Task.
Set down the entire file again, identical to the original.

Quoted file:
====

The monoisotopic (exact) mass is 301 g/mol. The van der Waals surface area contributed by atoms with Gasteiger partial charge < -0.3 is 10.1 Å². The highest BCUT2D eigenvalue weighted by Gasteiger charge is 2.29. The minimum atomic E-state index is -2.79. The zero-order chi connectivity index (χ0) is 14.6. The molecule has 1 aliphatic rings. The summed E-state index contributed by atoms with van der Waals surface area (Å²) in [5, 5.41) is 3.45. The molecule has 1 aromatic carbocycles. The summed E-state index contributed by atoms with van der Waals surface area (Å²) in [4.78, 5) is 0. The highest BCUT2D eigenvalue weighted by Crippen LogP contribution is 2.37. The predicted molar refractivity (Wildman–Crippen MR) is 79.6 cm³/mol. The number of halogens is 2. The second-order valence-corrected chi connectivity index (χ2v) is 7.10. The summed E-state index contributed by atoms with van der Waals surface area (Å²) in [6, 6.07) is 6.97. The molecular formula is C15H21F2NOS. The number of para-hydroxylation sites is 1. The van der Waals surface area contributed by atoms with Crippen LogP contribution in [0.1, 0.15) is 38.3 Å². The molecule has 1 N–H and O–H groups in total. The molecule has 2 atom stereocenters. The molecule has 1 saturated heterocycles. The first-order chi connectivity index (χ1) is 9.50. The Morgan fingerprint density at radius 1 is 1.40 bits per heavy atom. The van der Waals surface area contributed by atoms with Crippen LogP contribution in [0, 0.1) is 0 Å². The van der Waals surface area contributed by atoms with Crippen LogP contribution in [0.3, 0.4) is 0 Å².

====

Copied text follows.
The monoisotopic (exact) mass is 301 g/mol. The van der Waals surface area contributed by atoms with Gasteiger partial charge < -0.3 is 10.1 Å². The highest BCUT2D eigenvalue weighted by Gasteiger charge is 2.29. The minimum atomic E-state index is -2.79. The zero-order chi connectivity index (χ0) is 14.6. The molecule has 1 aliphatic rings. The summed E-state index contributed by atoms with van der Waals surface area (Å²) in [5, 5.41) is 3.45. The molecule has 1 aromatic carbocycles. The summed E-state index contributed by atoms with van der Waals surface area (Å²) in [4.78, 5) is 0. The highest BCUT2D eigenvalue weighted by Crippen LogP contribution is 2.37. The predicted molar refractivity (Wildman–Crippen MR) is 79.6 cm³/mol. The number of halogens is 2. The second-order valence-corrected chi connectivity index (χ2v) is 7.10. The summed E-state index contributed by atoms with van der Waals surface area (Å²) in [6, 6.07) is 6.97. The molecular formula is C15H21F2NOS. The number of para-hydroxylation sites is 1. The van der Waals surface area contributed by atoms with Crippen LogP contribution in [0.1, 0.15) is 38.3 Å². The molecule has 1 N–H and O–H groups in total. The molecule has 2 atom stereocenters. The molecule has 1 saturated heterocycles. The first-order chi connectivity index (χ1) is 9.50. The Morgan fingerprint density at radius 1 is 1.40 bits per heavy atom. The van der Waals surface area contributed by atoms with Crippen LogP contribution in [0, 0.1) is 0 Å². The van der Waals surface area contributed by atoms with Crippen LogP contribution in [0.3, 0.4) is 0 Å².